Second I use it to actually mean "slow down" as in actually increase the time between loop updates. Agian, this anathema to theoreticions, and certainly isn't an elegant solution. However, if you have a very slow response system with a lot of process deadtime, it works. I don't care if isn't elegant, and I don't care if there are alternate techniques that will produce the same result. I do care if it works, because that is what buys the groceries.

Now, in my opinion, this temperature control loop is a lousy application for PID because of the long deadtime and high process capacity. I would use floating control, but I don't have the time or inclination to re-engineer Sparky's system. And lest you say that floating control isn't an elegant solution, in Process Instruments and Controls Handbook, 3rd Edition for slow processes they recommend multiposition time proportioning control on a slow load change, two position or two position with differential gap for fast load changes.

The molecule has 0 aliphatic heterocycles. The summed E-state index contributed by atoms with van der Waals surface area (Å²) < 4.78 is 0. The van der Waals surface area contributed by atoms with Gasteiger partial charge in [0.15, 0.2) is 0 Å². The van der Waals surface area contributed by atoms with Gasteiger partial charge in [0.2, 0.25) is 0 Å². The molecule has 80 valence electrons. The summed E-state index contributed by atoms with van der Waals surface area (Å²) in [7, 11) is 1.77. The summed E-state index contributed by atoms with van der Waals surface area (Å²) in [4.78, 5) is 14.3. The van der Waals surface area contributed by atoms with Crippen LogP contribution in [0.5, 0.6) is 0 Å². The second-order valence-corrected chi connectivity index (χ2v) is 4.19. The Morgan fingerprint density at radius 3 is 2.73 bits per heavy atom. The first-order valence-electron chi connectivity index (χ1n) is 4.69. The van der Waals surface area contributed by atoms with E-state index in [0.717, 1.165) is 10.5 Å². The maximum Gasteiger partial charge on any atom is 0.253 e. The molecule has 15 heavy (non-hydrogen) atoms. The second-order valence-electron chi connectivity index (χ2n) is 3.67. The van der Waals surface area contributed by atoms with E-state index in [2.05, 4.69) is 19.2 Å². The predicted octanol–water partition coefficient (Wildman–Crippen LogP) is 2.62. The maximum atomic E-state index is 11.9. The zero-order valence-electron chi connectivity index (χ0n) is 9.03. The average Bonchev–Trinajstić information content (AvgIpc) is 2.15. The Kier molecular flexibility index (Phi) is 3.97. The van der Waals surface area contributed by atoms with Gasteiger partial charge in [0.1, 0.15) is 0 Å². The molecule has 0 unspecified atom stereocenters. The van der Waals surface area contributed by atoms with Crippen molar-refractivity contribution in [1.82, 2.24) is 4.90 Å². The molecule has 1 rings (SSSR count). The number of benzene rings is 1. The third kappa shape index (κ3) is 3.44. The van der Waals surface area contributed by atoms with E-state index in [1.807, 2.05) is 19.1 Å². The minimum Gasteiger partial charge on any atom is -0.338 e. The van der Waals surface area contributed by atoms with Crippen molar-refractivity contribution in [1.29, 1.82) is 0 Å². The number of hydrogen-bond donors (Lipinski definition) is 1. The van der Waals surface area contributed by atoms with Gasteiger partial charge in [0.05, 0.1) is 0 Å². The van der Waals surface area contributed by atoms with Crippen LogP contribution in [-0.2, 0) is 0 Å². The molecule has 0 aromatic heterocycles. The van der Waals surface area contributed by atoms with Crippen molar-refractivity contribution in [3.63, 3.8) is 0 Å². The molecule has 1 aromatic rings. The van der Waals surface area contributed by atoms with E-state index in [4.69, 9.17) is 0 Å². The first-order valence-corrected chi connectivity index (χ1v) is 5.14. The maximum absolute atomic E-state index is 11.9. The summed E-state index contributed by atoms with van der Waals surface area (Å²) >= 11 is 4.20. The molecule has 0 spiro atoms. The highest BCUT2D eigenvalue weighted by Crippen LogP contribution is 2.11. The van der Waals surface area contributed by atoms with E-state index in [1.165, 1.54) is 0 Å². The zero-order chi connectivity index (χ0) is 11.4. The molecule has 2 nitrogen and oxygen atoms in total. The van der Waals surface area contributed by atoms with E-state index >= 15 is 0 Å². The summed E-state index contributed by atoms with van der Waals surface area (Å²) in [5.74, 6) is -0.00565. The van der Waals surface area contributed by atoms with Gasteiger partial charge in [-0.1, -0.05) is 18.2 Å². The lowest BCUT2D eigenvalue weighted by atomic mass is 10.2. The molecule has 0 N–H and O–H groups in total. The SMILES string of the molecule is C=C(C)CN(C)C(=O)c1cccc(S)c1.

Peter, it is obvious from you many posts that you are much better at tuning PID than I will ever be. I am much better than most engineers, and infinitely better than a rookie or a typical operator. And I still hate tuning PID loops. And that is why I have often expressed the opinion that PID is a flawed control algorithm - the tuning is too abstract. The above referenced handbook has ten different tuning techniques, from Ziegler Nichols on up (or down)!
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Old February 13th, 2003, 02:48 PM   #15
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Peter,